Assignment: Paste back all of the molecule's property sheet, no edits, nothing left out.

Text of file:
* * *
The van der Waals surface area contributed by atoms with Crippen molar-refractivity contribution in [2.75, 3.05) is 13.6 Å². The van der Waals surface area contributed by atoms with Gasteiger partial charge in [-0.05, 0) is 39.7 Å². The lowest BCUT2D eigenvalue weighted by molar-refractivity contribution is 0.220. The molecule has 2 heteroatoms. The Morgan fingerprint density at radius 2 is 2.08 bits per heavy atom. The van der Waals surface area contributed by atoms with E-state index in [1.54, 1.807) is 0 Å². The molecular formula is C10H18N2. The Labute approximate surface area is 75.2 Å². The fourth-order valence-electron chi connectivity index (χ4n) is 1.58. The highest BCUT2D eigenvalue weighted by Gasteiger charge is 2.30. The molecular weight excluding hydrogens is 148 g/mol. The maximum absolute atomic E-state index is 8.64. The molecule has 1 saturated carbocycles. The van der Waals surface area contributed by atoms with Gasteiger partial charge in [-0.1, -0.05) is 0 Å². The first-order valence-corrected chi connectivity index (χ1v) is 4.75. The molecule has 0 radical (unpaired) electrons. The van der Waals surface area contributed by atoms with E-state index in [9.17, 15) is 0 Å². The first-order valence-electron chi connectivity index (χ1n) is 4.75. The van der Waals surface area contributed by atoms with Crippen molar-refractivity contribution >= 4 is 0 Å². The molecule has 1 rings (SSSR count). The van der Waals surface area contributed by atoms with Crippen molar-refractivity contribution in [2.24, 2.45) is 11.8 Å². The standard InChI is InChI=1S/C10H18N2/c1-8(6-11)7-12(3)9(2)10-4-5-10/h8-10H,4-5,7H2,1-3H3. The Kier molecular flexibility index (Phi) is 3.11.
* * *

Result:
The van der Waals surface area contributed by atoms with Crippen molar-refractivity contribution in [2.75, 3.05) is 13.6 Å². The van der Waals surface area contributed by atoms with Gasteiger partial charge in [-0.05, 0) is 39.7 Å². The lowest BCUT2D eigenvalue weighted by molar-refractivity contribution is 0.220. The molecule has 2 heteroatoms. The Morgan fingerprint density at radius 2 is 2.08 bits per heavy atom. The van der Waals surface area contributed by atoms with E-state index in [1.54, 1.807) is 0 Å². The molecular formula is C10H18N2. The Labute approximate surface area is 75.2 Å². The fourth-order valence-electron chi connectivity index (χ4n) is 1.58. The highest BCUT2D eigenvalue weighted by Gasteiger charge is 2.30. The molecular weight excluding hydrogens is 148 g/mol. The maximum absolute atomic E-state index is 8.64. The molecule has 1 saturated carbocycles. The van der Waals surface area contributed by atoms with Gasteiger partial charge in [-0.1, -0.05) is 0 Å². The first-order valence-corrected chi connectivity index (χ1v) is 4.75. The molecule has 0 radical (unpaired) electrons. The van der Waals surface area contributed by atoms with E-state index in [9.17, 15) is 0 Å². The first-order valence-electron chi connectivity index (χ1n) is 4.75. The van der Waals surface area contributed by atoms with Crippen molar-refractivity contribution >= 4 is 0 Å². The molecule has 1 rings (SSSR count). The van der Waals surface area contributed by atoms with Crippen molar-refractivity contribution in [2.24, 2.45) is 11.8 Å². The standard InChI is InChI=1S/C10H18N2/c1-8(6-11)7-12(3)9(2)10-4-5-10/h8-10H,4-5,7H2,1-3H3. The Kier molecular flexibility index (Phi) is 3.11.